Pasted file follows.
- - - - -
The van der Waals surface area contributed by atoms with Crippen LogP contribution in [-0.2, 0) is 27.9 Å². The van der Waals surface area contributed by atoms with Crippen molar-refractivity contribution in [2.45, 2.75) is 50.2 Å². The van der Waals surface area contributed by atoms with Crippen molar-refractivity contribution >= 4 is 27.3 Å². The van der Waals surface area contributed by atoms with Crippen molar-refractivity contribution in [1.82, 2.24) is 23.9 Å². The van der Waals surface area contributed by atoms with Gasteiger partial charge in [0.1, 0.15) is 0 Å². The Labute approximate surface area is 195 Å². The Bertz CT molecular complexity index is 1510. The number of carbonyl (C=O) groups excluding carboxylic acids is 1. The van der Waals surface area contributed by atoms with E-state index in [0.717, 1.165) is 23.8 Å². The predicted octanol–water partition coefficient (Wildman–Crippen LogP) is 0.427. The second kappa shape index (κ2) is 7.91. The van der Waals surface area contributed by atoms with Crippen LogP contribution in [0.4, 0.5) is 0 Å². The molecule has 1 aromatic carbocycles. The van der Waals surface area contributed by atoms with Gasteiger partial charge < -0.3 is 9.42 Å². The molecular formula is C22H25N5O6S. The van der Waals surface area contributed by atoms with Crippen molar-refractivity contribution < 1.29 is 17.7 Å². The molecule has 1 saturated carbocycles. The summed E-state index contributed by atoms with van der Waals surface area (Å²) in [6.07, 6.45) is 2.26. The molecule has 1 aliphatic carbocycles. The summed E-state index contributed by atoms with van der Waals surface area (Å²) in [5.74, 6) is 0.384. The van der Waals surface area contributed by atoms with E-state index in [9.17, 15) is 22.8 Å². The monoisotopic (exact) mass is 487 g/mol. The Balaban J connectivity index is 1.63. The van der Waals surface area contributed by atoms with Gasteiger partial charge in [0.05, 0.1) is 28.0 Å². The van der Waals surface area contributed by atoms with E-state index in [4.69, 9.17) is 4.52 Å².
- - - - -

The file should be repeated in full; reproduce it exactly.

The van der Waals surface area contributed by atoms with Crippen LogP contribution in [-0.2, 0) is 27.9 Å². The van der Waals surface area contributed by atoms with Crippen molar-refractivity contribution in [2.45, 2.75) is 50.2 Å². The van der Waals surface area contributed by atoms with Crippen molar-refractivity contribution >= 4 is 27.3 Å². The van der Waals surface area contributed by atoms with Crippen molar-refractivity contribution in [1.82, 2.24) is 23.9 Å². The van der Waals surface area contributed by atoms with Gasteiger partial charge in [0.1, 0.15) is 0 Å². The Labute approximate surface area is 195 Å². The Bertz CT molecular complexity index is 1510. The number of carbonyl (C=O) groups excluding carboxylic acids is 1. The van der Waals surface area contributed by atoms with E-state index in [0.717, 1.165) is 23.8 Å². The predicted octanol–water partition coefficient (Wildman–Crippen LogP) is 0.427. The second kappa shape index (κ2) is 7.91. The van der Waals surface area contributed by atoms with Crippen LogP contribution in [0.4, 0.5) is 0 Å². The molecule has 1 aromatic carbocycles. The van der Waals surface area contributed by atoms with Gasteiger partial charge < -0.3 is 9.42 Å². The molecular formula is C22H25N5O6S. The van der Waals surface area contributed by atoms with Crippen molar-refractivity contribution < 1.29 is 17.7 Å². The molecule has 1 saturated carbocycles. The summed E-state index contributed by atoms with van der Waals surface area (Å²) in [6.07, 6.45) is 2.26. The molecule has 1 aliphatic carbocycles. The summed E-state index contributed by atoms with van der Waals surface area (Å²) in [5.74, 6) is 0.384. The van der Waals surface area contributed by atoms with E-state index in [9.17, 15) is 22.8 Å². The monoisotopic (exact) mass is 487 g/mol. The Balaban J connectivity index is 1.63. The van der Waals surface area contributed by atoms with Gasteiger partial charge in [0.05, 0.1) is 28.0 Å². The van der Waals surface area contributed by atoms with E-state index in [4.69, 9.17) is 4.52 Å².